University of Maryland officials have predicted that federal cuts in student aid programs totaling $6.6 million will force as many as 1,500 students to make do without financial assistance this fall.
"This is the biggest drop I've ever experienced, and I've been here since 1970," said Ulysses S. Glee, director of financial aid at the university.
Last year more than half the 36,000 students at the College Park campus received some form of financial assistance. What effect the decreased amount of aid money will have on enrollment is uncertain, as students do not begin registering for the fall term until next week.
But Glee said budget cuts in five major programs could touch as many as 6,000 Maryland students and may price students from low-income families right out of the university.
It is a fear many education officials share. A report released this month by the National Institute of Independent Colleges and Universities found that last year the number of students on aid at private colleges declined 5 percent while enrollment climbed 2 percent.
"The problem we're facing is that students will shift down," said Pat Smith of the American Council on Education. "We've had higher-priced schools saying they're not getting as many applications from students from lower-income families."
At Maryland, the financial aid office started a newsletter called Cashflow in an effort to find new ways to meet the financial aid pinch on campus, and director Glee says the office's counselors are taking a new tack.
"Our whole philosophy has changed," Glee said. "We tell parents and students they have got to carpool and buy used books. We're telling them pets are expensive, that they have to shop at discount stores, eat less and do things differently."
The largest cuts at Maryland have been made in two entitlement programs, the guaranteed student loan program and the Pell grant program. But the university is also bracing for a reduction of upwards of 20 percent in its work-study program, a popular form of financial help since 1964.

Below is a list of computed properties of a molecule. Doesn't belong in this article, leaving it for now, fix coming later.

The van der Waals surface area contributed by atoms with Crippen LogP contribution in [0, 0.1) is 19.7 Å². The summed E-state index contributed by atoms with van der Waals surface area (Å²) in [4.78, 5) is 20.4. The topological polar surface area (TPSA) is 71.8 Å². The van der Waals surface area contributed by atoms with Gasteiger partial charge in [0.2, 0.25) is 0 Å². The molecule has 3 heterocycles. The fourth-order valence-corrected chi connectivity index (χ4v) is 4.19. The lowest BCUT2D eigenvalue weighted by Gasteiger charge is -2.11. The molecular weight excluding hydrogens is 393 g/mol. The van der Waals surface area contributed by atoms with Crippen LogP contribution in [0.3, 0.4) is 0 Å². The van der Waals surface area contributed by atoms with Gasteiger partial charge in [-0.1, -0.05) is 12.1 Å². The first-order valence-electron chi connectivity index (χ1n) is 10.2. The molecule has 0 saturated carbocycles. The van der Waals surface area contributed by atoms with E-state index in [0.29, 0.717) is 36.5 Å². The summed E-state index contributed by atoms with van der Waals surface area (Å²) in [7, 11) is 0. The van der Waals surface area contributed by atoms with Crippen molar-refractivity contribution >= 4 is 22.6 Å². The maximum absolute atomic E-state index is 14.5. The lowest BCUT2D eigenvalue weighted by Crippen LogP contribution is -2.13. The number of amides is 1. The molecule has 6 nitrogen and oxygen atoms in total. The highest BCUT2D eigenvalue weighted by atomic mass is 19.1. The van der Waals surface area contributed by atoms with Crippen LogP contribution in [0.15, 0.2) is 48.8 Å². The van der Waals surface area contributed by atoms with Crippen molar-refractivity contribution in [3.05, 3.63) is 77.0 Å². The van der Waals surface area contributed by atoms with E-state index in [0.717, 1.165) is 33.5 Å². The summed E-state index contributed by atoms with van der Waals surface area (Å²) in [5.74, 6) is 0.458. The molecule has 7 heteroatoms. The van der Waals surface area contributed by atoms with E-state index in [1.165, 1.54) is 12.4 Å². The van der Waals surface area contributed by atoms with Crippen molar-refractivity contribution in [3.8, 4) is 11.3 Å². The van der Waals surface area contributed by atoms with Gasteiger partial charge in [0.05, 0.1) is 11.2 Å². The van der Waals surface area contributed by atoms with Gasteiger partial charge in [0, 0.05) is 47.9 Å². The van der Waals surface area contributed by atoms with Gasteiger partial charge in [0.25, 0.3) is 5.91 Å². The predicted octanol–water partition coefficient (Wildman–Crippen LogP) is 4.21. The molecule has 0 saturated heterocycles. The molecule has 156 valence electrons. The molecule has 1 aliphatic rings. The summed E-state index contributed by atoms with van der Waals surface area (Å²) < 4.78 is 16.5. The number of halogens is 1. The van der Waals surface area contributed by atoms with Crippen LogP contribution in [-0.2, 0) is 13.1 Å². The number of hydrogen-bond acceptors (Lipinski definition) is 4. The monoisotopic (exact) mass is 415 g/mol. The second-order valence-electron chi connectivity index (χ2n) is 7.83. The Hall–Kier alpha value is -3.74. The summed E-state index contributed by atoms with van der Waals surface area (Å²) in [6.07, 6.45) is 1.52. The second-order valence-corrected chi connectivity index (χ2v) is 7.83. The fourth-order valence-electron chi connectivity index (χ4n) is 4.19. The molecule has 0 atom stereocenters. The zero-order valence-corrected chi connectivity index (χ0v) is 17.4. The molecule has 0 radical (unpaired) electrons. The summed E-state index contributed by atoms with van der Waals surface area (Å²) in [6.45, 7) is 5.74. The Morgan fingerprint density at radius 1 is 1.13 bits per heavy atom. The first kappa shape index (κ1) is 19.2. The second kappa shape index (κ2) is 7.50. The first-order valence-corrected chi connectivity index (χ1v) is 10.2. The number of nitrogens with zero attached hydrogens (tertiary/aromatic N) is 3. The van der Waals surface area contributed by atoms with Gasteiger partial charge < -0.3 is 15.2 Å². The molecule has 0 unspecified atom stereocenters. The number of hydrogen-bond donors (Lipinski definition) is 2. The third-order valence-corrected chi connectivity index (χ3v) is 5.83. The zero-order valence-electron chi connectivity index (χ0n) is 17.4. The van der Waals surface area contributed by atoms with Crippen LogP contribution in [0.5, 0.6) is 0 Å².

Under work-study, the only aid program requiring recipients to work, students are paid a minimum wage for 15 to 20 hours' labor a week at jobs that vary from lab assistant to typist. Maryland may have to eliminate as many as 150 of the 575 work-study jobs available on campus last year.
The Department of Education estimates that a $22 million cut in funding for the work-study program eliminates 40,000 work-study jobs this year for students at more than 3,000 universities and colleges around the nation.
At Maryland, the program is one of three so-called "campus-based" programs, meaning those that are controlled directly by the university. Campus-based aid programs primarily benefit students from low-and middle-income families. Glee said the university has been able to scrounge up money and jobs from other sources, but faces a net loss of at least $400,000 in campus-based federal aid.
Various departments of the university are also going to be hurt from the cuts in the work-study program. The admissions office, for instance, needs 16 students to answer phones, file applications and speak with recruiters at high schools. In this austere fall however, the office has been alloted eight.